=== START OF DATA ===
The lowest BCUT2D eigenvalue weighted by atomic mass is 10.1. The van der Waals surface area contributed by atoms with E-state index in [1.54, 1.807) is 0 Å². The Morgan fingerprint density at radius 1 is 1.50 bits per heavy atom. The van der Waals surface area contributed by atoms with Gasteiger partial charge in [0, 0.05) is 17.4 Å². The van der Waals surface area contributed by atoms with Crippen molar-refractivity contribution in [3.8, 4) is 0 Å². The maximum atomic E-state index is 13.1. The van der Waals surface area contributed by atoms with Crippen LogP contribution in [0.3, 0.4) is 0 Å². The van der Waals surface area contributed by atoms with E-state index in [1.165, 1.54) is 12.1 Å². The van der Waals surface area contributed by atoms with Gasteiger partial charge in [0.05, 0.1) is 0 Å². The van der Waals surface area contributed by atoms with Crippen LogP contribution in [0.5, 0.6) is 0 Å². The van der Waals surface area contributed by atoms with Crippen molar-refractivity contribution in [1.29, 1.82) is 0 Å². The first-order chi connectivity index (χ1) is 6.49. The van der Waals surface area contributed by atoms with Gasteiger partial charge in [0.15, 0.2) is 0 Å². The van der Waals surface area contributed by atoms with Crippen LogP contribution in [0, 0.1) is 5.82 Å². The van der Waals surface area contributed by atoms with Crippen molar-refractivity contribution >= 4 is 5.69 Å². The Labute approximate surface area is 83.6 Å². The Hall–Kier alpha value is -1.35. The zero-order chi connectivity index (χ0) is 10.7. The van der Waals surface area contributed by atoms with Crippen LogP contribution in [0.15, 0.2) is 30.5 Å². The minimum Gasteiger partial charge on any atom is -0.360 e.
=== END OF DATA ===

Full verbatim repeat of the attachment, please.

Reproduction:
The lowest BCUT2D eigenvalue weighted by atomic mass is 10.1. The van der Waals surface area contributed by atoms with E-state index in [1.54, 1.807) is 0 Å². The Morgan fingerprint density at radius 1 is 1.50 bits per heavy atom. The van der Waals surface area contributed by atoms with Gasteiger partial charge in [0, 0.05) is 17.4 Å². The van der Waals surface area contributed by atoms with Crippen molar-refractivity contribution in [3.8, 4) is 0 Å². The maximum atomic E-state index is 13.1. The van der Waals surface area contributed by atoms with Crippen LogP contribution in [0.3, 0.4) is 0 Å². The van der Waals surface area contributed by atoms with E-state index in [1.165, 1.54) is 12.1 Å². The van der Waals surface area contributed by atoms with Gasteiger partial charge in [0.05, 0.1) is 0 Å². The van der Waals surface area contributed by atoms with Crippen LogP contribution in [0.5, 0.6) is 0 Å². The van der Waals surface area contributed by atoms with Crippen molar-refractivity contribution in [1.29, 1.82) is 0 Å². The first-order chi connectivity index (χ1) is 6.49. The van der Waals surface area contributed by atoms with Gasteiger partial charge in [0.15, 0.2) is 0 Å². The van der Waals surface area contributed by atoms with Crippen LogP contribution in [0, 0.1) is 5.82 Å². The van der Waals surface area contributed by atoms with Crippen molar-refractivity contribution >= 4 is 5.69 Å². The Labute approximate surface area is 83.6 Å². The Hall–Kier alpha value is -1.35. The zero-order chi connectivity index (χ0) is 10.7. The van der Waals surface area contributed by atoms with Crippen LogP contribution in [0.15, 0.2) is 30.5 Å². The minimum Gasteiger partial charge on any atom is -0.360 e.